4.4  Before submission of the application, funding must be secured for the construction, operation and maintenance of the railway. Government funding and support in the form of grants and guarantees would make the project much more attractive for private investment.

  4.5  The Keswick Area Partnership and the Penrith Area Partnership are both putting together funding strategies to provide funds from the Government's Market Towns Initiative. Both towns have recognised that the railway has a tremendous amount to offer.

  4.6  The project will contribute to economic regeneration in Northern Cumbria, an area which was particularly badly affected by the foot and mouth disease and should qualify for European Community funding.

  4.7  CKP Railways plc applied to the Strategic Rail Authority for Rail Passenger Partnership funding in January, 2001, but despite initial encouragement, the application has not been pursued to date. The SRA Strategic Plan identifies new lines as eligible for support under the RPP scheme. Funding would assist completion of the Transport and Works Order submission and implementation of the project.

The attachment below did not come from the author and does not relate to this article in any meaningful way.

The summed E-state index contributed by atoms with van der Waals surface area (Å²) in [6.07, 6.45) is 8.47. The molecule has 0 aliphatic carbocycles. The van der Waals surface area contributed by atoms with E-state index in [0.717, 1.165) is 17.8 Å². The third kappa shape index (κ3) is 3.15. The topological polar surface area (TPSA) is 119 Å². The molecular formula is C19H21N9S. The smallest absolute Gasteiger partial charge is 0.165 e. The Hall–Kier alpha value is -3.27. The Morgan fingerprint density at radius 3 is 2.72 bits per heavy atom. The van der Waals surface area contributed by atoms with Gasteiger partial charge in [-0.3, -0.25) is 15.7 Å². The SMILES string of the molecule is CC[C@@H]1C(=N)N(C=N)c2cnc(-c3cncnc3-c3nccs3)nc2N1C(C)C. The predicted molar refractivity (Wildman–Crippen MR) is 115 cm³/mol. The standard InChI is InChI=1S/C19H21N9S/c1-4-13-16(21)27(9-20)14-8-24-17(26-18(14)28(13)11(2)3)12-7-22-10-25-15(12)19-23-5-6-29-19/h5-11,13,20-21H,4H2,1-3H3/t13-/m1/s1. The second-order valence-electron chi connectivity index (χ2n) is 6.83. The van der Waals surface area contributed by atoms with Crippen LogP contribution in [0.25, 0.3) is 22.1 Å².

4.8  Discussions are progressing with various sources of private funding. Private funding would be more readily available if government funding and/or credit guarantees are made available.


  5.1  The provision of a modern rail link to Keswick would benefit economic and social development in Northern Cumbria.

  5.2  The investment needed to construct the new railway would provide a valuable expansion to the national network.

  5.3  The Strategic Rail Authority's position regarding the provision of Rail Passenger Partnership funding should be reviewed in light of the positive benefits of the project.

  5.4  The government's desired modal shift from road to rail transport will be encouraged by connecting Keswick to the national rail network.

  5.5  Project completion could be achieved in three years with government support.


  Martindale, C A (1998), Return to Keswick—The Case for a New Railway, Iceni Enterprises Ltd, Carlisle.

  Salveson, P. (2000), Developing Rural Railways: Stage 1 Report to Shadow Strategic Rail Authority, Transport Research and Information Network, Huddersfield.

  Strategic Rail Authority (2002), The Strategic Plan.


  Further details of the project are available on the CKP Railways plc web site

5 June 2002